To the beat of a dif­fer­ent drum

The Delaware Sym­pho­ny Orchestra’s cham­ber series presents Lift Off!’

3 minute read
DSO percussionist Thomas Blanchard sets up for ‘Lift Off!’ at the Hotel Du Pont. (Photo by Gail Obenreder.)
DSO percussionist Thomas Blanchard sets up for ‘Lift Off!’ at the Hotel Du Pont. (Photo by Gail Obenreder.)

Percussionists are usually somewhat hidden in the orchestra; when they rise up or move forward, you can guess that something interesting is about to happen. But there was no guesswork at the Delaware Symphony’s recent chamber concert. Something interesting was happening all evening long, as three of its virtuoso percussionists took center stage.

DSO players William Kerrigan and Thomas Blanchard welcomed guest percussionist David Nelson—along with Kimberly Reighley (flute). If ever a concert was aptly titled, Lift Off! was it.

Twentieth-century beats

Arrayed in the Hotel Du Pont’s Gold Ballroom were more than 50 instruments, large and small: keyboards (vibraphone, xylophone, marimba) and drums of all sorts, along with all the bells and whistles—and bird calls, train noises, sirens, and ratchets—in the percussionist’s arsenal. This was an evening to leave aside formality and preconceptions and enter a different soundscape. In his opening remarks, Blanchard set forth the evening’s sonic perspective: “I hear rhythm as melody.”

All 13 works on the program were written after 1936, about half by composers familiar to the artists but not to most of the audience. The opener was Music for Three Players, a sometimes humorous three-movement work by Gerald Strang (1980-1983) with a call-and-response format that felt like conversation.

Another three-movement work followed—Duettino Concertante by Ingolf Dahl (1912-1970) for flute and percussion. The complex piece opens with echoing fugue-like rhythms, and the second movement has a mysterious flute melody that Reighley wove with ease, panache, and polish through Blanchard’s slightly menacing drum timbres.

Drums for war, joy, and dance

Most of the works were shorter, and the evening held unexpected musical treats. Nelson strapped on a colonial-style rope drum and gave a brief history lesson about the surprising uses of drums in times of war. Then he and Reighley (on piccolo) launched into a spirited and charming set of two early American hits that had toes tapping—"Downfall of Paris" and "Yankee Doodle."

Kerrigan played Three Dances for Solo Snare Drum by Warren Benson (1924-2005), a percussion tour de force of unexpected depth. He followed it with a splashy rendition of his own arrangement (with Quinto Maganini) of the Polka from Shostakovich’s satiric ballet The Golden Age. Reighley led the audience in clapping a seven-beat rhythm as Blanchard and Kerrigan gave a joyous rendition of "Unsquare Dance," a fabulously complex work by jazz great Dave Brubeck (1920-2012).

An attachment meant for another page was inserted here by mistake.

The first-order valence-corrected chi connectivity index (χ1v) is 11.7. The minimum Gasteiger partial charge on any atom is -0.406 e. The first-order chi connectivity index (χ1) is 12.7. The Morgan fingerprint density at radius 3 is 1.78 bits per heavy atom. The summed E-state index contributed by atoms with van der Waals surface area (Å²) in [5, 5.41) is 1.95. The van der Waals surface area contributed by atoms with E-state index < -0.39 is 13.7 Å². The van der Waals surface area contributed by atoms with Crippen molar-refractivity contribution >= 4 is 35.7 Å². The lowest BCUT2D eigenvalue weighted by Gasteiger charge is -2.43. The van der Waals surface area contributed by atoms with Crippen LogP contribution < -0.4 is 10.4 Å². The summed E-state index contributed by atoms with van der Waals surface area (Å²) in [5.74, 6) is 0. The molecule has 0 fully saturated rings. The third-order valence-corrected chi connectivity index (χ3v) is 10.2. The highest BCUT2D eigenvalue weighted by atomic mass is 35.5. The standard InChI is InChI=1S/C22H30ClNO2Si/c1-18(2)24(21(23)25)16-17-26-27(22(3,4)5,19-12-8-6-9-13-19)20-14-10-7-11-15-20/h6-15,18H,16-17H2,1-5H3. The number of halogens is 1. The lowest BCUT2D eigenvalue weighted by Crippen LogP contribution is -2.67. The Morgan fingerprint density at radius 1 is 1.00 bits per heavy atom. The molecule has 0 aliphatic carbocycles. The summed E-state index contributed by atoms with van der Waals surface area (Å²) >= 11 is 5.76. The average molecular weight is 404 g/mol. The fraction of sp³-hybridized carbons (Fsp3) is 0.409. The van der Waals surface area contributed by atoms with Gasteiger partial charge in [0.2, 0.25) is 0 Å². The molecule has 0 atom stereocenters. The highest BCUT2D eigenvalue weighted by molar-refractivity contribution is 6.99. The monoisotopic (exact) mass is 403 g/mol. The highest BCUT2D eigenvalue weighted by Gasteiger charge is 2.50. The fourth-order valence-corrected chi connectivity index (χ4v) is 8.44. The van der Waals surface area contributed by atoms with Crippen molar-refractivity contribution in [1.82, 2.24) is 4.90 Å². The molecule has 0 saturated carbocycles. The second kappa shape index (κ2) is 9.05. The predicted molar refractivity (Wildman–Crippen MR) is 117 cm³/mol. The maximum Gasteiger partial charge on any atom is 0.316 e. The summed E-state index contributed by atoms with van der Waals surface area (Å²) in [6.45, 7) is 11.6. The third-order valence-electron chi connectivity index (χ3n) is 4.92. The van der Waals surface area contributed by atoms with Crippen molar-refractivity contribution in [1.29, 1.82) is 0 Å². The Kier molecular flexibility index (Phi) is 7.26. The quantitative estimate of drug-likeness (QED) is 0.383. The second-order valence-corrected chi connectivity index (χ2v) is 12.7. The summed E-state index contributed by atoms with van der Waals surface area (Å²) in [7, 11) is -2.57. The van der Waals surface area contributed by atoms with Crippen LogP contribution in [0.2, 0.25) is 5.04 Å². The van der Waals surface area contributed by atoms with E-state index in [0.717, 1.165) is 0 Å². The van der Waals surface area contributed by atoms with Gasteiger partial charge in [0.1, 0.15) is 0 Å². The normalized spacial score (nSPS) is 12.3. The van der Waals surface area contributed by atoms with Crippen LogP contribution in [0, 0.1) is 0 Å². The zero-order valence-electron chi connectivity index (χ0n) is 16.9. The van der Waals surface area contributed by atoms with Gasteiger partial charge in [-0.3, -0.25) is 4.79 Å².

Blanchard and Nelson played the latter’s own composition "Hands On" for bongos and djembe—two drums from different parts of the world that are seldom played together. And Nelson had another of his works on the program: a hauntingly beautiful arrangement of "Fragile" by Sting (b. 1951) for vibraphone and marimba.

Lift Off!

The evening’s highlight was its title work, "Lift Off!" by Russell Peck (1945-2009). It’s a seminal and tremendously exciting composition for three percussionists playing nine drums. Per the composer’s instructions (read aloud), the players “should not wear encumbering attire and must be totally committed to the act of beating the drums.” Peck also suggests that the room be darkened; here, the only light came from the music stands. The work begins with slow rolling rhythms but builds to have a monumental visceral and physical effect. Equally artistic and primal, thrilling to hear and feel, it is a breathtaking, virtuosic work that lives up to its title.

Throughout, the musicians took turns introducing not only the music but also the instruments. There was some history, musicology, and show-and-tell. Musical exposition can sometimes be distracting or even counterproductive to enjoyment. But though it added to the concert’s length, here it was a welcome master class in knowing what to listen to and, more importantly, what to listen for.

The trio tied up the evening in a bow with Louis Prima’s famous swing tune "Sing, Sing, Sing," in an arrangement by the great vibraphonist Lionel Hampton. The music heated up with Blanchard and Nelson barreling along on the keyboards, and right in the middle Kerrigan had a fabulous 32-bar drum solo where—thanks to the way our ears had been retuned—you could indeed hear the melody in the rhythm.

What, When, Where

Lift Off! An Evening with DSO Percussion and Flute. Percussionists Thomas Blanchard, William Kerrigan, and guest artist David Nelson, with Kimberly Reighley, flute. Delaware Symphony Orchestra chamber series. February 19, 2019, at the Hotel Du Pont, Wilmington, DE. (302) 656-7441 or

Join the Conversation